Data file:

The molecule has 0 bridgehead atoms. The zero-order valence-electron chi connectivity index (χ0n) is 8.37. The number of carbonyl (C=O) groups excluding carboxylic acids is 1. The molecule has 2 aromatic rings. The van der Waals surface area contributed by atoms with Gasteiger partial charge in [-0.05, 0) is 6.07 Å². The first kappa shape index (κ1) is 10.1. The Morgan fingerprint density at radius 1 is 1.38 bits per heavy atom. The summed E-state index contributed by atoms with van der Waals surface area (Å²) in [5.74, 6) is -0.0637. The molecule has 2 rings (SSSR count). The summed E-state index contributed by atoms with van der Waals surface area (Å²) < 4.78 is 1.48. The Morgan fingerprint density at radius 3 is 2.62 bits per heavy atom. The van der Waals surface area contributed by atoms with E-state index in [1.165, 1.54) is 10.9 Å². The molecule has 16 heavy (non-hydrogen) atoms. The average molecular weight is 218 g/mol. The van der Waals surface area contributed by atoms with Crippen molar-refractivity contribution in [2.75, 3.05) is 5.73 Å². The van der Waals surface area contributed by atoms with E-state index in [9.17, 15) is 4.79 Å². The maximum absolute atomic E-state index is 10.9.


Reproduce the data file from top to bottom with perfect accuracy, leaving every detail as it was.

The molecule has 0 bridgehead atoms. The zero-order valence-electron chi connectivity index (χ0n) is 8.37. The number of carbonyl (C=O) groups excluding carboxylic acids is 1. The molecule has 2 aromatic rings. The van der Waals surface area contributed by atoms with Gasteiger partial charge in [-0.05, 0) is 6.07 Å². The first kappa shape index (κ1) is 10.1. The Morgan fingerprint density at radius 1 is 1.38 bits per heavy atom. The summed E-state index contributed by atoms with van der Waals surface area (Å²) in [5.74, 6) is -0.0637. The molecule has 2 rings (SSSR count). The summed E-state index contributed by atoms with van der Waals surface area (Å²) < 4.78 is 1.48. The Morgan fingerprint density at radius 3 is 2.62 bits per heavy atom. The van der Waals surface area contributed by atoms with E-state index in [1.165, 1.54) is 10.9 Å². The molecule has 16 heavy (non-hydrogen) atoms. The average molecular weight is 218 g/mol. The van der Waals surface area contributed by atoms with Crippen molar-refractivity contribution in [2.75, 3.05) is 5.73 Å². The van der Waals surface area contributed by atoms with E-state index in [9.17, 15) is 4.79 Å². The maximum absolute atomic E-state index is 10.9.